Suns Schwartz Speaks Out on Linux, SCO

Jonathan Schwartz, Sun's executive vice president for software, seeks to clarify Sun's position on Linux and weighs in on the ongoing battle between SCO and IBM.

Sun Microsystems Inc. last week announced its Java Enterprise System and its Java Desktop, which will fundamentally change Suns software pricing, delivery and licensing models. After the announcement at the Sun Network conference in San Francisco, Jonathan Schwartz, Suns executive vice president for software, sat down with eWEEK senior editor Peter Galli.

eWEEK: Given that Sun has done a bit of a dance around its position on Linux and the ability to run Solaris on x86 hardware, some customers are wondering just how committed you are to this new Java product and pricing strategy and your ability to actually deliver what you are promising.

Schwartz: We have been working on this strategy for more than a year and are more than able to deliver on it. We have 90 deals in the pipeline and six are signed, including Telstra, World Book Inc.,, and Lucent Technologies, and we just rolled this out. Our sales force will also be delivering a Java Enterprise System to every one of our customers within 60 days.

Also, let me really clear about our Linux strategy. We dont have one. We dont at all. We do not believe that Linux plays a role on the server. Period. If you want to buy it, we will sell it to you, but we believe that Solaris is a better alternative, that is safer, more robust, higher quality and dramatically less expensive in purchase price. How much is the nearest competitors cheapest enterprise offering? And it doesnt come with a portal server, application server, Web server messaging, calendaring, clustering, high availability services and directory services provisioning. Give me a break. Ours is $100 an employee. How much is theirs? Bring it on. We will also indemnify you for Solaris, and if IBM says you dont need it, then why do they have so many lawyers suing people over patent and copy violations.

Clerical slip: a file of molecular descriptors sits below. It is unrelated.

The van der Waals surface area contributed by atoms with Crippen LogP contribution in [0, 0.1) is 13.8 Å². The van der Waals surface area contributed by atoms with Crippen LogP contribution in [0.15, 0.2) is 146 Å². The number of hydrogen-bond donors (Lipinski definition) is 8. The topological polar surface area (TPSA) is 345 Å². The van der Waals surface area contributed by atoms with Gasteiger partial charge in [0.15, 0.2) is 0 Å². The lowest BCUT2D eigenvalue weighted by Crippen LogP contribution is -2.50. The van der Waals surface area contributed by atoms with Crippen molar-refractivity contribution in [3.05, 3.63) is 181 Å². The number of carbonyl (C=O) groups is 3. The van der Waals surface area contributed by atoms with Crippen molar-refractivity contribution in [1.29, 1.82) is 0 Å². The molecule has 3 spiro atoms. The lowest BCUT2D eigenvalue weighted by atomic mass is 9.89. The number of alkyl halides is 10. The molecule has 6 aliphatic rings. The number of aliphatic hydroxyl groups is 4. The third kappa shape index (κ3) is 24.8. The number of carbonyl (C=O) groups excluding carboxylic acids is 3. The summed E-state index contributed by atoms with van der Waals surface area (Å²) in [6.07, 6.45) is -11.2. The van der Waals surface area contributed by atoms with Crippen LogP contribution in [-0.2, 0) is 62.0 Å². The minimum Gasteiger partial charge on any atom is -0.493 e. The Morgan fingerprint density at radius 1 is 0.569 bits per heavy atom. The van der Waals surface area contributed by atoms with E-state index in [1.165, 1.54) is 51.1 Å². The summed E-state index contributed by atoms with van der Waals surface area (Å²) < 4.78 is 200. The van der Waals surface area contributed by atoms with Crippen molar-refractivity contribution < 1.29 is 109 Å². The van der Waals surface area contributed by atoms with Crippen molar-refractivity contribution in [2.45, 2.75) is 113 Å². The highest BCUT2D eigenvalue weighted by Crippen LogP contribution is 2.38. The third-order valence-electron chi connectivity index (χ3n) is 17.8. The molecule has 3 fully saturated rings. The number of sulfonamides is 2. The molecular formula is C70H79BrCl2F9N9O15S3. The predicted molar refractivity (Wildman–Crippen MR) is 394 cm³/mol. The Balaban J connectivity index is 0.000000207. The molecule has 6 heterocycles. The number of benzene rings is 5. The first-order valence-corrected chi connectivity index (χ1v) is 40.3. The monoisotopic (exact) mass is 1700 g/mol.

eWEEK: There is some confusion about whether Sun is in fact indemnifying its customers who are running Linux against any possible fallout from the legal action by The SCO Group against IBM. What exactly is your indemnification policy?

Schwartz: If you use Linux on the server, even if we sold the distribution to you, you are on your own. If you buy our Java desktop solution [which includes SuSe Inc. Linux] you are completely indemnified as long as you run it as a desktop solution. And by the way, dont take our desktop product and put it on the server. We are indemnifying them for our products. If we incorporate someone elses component we will make sure that we can indemnify it. I have licenses to all those issues that SCO is suing IBM for. If I didnt have them, I certainly wouldnt indemnify them.

eWEEK: What is your take on the SCO position on Linux and its lawsuit against IBM?

Schwartz: IBM is being so hypocritical. If the issue is a non-issue, why dont they indemnify their customers? And if you dont need to indemnify, why do you have the worlds largest patent litigation team inside IBM suing the bejesus out of the entire industry, holding them up for ransom on IP that you claim is yours that they have purloined. Well, go look in the mirror guys. This will tear that company asunder. How do they resolve this? If they settle with SCO, that will simply fuel the next 50 IP claims against IBM. Even if SCO goes under, the claim will last a lot longer than the company. I think, moreover, we will continue to drive Solaris as an operating system on Intel, recognize whats happened to IBM, which made an enormous tactical error. The only operating systems that have credibility on Intel are Microsoft Windows, Solaris and Linux. Which one of them does IBM do? They dont own their own operating system that runs on the volume platform. So they will continue supporting other peoples platforms. So will HP. While they have done a superb job of telling the world that Linux is the future, but sadly it may be true for them because they dont own an OS. We, on the other hand, have a safe, compelling and affordable product called Solaris that runs on Intel, Opteron and SPARC.


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